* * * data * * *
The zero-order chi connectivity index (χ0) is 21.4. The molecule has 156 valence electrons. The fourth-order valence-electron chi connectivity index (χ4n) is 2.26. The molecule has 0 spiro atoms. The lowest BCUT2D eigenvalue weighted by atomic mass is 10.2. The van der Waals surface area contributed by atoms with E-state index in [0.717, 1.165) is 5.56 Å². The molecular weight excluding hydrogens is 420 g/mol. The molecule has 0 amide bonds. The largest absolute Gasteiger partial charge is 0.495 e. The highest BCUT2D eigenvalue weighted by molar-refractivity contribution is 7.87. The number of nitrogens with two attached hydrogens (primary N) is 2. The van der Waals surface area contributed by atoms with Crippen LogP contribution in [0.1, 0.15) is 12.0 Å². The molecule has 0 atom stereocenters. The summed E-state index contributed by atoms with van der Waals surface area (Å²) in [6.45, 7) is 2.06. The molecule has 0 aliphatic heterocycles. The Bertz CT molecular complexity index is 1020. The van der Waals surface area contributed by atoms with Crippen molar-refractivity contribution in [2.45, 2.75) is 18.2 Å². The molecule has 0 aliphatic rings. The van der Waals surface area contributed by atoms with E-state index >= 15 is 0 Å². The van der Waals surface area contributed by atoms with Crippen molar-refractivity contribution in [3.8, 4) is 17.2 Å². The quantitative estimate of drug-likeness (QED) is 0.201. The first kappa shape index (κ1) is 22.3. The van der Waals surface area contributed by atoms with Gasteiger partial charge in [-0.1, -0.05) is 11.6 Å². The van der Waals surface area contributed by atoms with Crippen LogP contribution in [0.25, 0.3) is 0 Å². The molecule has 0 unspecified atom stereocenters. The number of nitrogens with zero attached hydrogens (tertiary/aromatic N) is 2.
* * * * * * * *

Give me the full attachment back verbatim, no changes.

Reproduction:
The zero-order chi connectivity index (χ0) is 21.4. The molecule has 156 valence electrons. The fourth-order valence-electron chi connectivity index (χ4n) is 2.26. The molecule has 0 spiro atoms. The lowest BCUT2D eigenvalue weighted by atomic mass is 10.2. The van der Waals surface area contributed by atoms with E-state index in [0.717, 1.165) is 5.56 Å². The molecular weight excluding hydrogens is 420 g/mol. The molecule has 0 amide bonds. The largest absolute Gasteiger partial charge is 0.495 e. The highest BCUT2D eigenvalue weighted by molar-refractivity contribution is 7.87. The number of nitrogens with two attached hydrogens (primary N) is 2. The van der Waals surface area contributed by atoms with Crippen LogP contribution in [0.1, 0.15) is 12.0 Å². The molecule has 0 atom stereocenters. The summed E-state index contributed by atoms with van der Waals surface area (Å²) in [6.45, 7) is 2.06. The molecule has 0 aliphatic heterocycles. The Bertz CT molecular complexity index is 1020. The van der Waals surface area contributed by atoms with Crippen molar-refractivity contribution in [2.45, 2.75) is 18.2 Å². The molecule has 0 aliphatic rings. The van der Waals surface area contributed by atoms with E-state index >= 15 is 0 Å². The van der Waals surface area contributed by atoms with Crippen molar-refractivity contribution in [3.8, 4) is 17.2 Å². The quantitative estimate of drug-likeness (QED) is 0.201. The first kappa shape index (κ1) is 22.3. The van der Waals surface area contributed by atoms with Gasteiger partial charge in [-0.1, -0.05) is 11.6 Å². The van der Waals surface area contributed by atoms with Crippen LogP contribution in [0.25, 0.3) is 0 Å². The molecule has 0 unspecified atom stereocenters. The number of nitrogens with zero attached hydrogens (tertiary/aromatic N) is 2.